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AJNR Am J Neuroradiol. 1994 Feb;15(2):335-41.

MR imaging of middle cerebral artery stenosis and occlusion: value of MR angiography.

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Department of Radiology, Suita Municipal Hospital, Osaka, Japan.

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  • AJNR Am J Neuroradiol 1994 Jun;15(6):A9-10.



To investigate the effectiveness of MR angiography in conjunction with spin-echo imaging for evaluating vascular patency in patients with middle cerebral artery (MCA) stenosis or occlusion.


Seven patients with MCA stenosis or occlusion, verified with contrast angiography in five and correlated with transcranial Doppler sonography in two, were examined using two-dimensional and/or three-dimensional time-of-flight MR angiographic techniques as well as conventional spin-echo imaging.


Of the seven patients, six demonstrated basal ganglionic and/or cortical infarct in the MCA territory. Except one case with minimal stenosis immediately distal to the MCA origin, all six cases with either severe stenosis or occlusion of the main trunk of the MCA showed the absence of normal flow voids using spin-echo imaging in the sylvian fissure on the affected side. However, it was not possible to discriminate between stenosis and occlusion. Although different mechanisms (ie, flow-induced spin dephasing for the 2-D technique and progressive spin saturation for the 3-D technique) were predominantly responsible for the loss of signal through the area of stenosis, both the 2-D and 3-D MR angiograms clearly depicted the compromised flow of the MCA: a focal discontinuity with decreased vessel caliber corresponded to stenosis, and nonvisualization of distal MCA branches represented occlusion.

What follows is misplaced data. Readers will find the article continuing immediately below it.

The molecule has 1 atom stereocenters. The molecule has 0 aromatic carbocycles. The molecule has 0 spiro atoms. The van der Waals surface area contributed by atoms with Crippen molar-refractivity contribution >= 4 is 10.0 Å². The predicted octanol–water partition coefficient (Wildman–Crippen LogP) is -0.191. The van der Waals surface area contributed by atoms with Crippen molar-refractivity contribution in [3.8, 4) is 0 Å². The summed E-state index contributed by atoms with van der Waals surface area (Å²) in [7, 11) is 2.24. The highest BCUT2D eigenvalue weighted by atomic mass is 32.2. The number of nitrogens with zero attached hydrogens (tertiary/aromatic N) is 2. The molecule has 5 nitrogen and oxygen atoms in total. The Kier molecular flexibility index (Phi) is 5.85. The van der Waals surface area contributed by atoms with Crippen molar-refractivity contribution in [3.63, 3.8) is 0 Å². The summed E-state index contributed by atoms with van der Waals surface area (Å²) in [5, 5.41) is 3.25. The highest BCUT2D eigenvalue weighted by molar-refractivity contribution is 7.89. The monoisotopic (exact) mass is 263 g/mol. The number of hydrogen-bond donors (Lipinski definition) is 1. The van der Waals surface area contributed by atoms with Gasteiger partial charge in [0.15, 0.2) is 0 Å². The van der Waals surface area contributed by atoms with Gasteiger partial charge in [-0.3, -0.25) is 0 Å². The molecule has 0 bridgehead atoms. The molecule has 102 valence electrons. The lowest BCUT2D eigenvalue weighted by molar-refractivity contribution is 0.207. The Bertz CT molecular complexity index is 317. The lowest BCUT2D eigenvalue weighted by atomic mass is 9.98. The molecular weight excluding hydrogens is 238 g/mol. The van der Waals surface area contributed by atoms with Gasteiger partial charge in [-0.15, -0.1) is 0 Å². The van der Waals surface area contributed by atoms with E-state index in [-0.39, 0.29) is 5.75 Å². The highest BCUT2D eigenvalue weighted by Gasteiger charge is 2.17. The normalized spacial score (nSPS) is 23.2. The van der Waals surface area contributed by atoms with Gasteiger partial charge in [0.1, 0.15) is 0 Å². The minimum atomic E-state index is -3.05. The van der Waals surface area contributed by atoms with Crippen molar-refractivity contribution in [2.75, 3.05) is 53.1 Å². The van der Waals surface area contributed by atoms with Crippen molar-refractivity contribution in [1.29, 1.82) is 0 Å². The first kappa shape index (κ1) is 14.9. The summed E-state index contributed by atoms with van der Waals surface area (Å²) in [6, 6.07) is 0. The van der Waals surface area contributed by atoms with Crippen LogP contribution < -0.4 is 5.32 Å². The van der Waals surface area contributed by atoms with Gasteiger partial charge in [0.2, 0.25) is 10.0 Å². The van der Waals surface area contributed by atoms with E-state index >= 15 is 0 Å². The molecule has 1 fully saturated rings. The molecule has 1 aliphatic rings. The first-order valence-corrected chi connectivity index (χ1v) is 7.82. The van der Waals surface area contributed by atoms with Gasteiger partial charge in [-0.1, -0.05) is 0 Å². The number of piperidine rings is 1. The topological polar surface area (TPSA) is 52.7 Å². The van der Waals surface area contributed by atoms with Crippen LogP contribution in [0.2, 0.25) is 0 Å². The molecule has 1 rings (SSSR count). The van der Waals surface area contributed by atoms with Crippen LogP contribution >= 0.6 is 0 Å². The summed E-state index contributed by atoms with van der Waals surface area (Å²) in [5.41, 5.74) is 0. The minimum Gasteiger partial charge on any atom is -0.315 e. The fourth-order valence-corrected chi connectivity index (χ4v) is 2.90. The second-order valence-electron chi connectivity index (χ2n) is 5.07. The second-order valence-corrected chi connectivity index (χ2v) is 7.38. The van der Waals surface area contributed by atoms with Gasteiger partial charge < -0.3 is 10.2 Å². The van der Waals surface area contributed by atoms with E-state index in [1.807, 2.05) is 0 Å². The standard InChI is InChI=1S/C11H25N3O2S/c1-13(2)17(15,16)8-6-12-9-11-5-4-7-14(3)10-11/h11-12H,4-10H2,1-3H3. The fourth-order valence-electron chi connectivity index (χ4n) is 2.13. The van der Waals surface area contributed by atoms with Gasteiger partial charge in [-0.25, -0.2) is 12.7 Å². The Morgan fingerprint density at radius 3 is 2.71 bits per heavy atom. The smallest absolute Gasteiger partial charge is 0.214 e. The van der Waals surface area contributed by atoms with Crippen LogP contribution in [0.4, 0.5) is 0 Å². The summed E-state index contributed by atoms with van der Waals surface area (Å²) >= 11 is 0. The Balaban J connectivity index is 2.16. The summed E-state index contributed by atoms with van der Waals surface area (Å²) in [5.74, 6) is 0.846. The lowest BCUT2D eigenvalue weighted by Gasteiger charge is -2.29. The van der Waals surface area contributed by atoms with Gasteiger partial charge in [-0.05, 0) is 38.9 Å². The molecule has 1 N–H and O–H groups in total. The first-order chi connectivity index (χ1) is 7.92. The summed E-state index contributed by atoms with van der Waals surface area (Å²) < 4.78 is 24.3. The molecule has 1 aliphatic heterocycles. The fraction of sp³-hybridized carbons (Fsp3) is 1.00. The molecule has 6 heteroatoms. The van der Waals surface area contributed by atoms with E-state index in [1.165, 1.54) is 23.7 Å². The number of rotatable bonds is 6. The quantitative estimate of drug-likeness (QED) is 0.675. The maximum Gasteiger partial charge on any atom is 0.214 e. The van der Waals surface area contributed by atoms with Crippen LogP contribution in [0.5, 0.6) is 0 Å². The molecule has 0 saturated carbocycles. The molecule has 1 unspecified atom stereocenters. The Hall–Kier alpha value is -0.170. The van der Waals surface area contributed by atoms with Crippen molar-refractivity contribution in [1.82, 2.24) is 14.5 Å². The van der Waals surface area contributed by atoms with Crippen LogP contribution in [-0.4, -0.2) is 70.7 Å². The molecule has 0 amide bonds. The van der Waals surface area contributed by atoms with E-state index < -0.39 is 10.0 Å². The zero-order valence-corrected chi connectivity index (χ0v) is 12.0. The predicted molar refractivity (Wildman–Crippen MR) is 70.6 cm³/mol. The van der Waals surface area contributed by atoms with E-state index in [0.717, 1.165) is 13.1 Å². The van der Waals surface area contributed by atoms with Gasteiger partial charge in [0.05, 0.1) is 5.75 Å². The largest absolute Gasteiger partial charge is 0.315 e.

Either 2-D or 3-D time-of-flight MR angiography is a useful adjunct to conventional parenchymal spin-echo imaging for evaluating vascular patency in patients with MCA stenosis or occlusion, although it is important to recognize that each technique has a different basis for the loss of signal through the area of stenosis.

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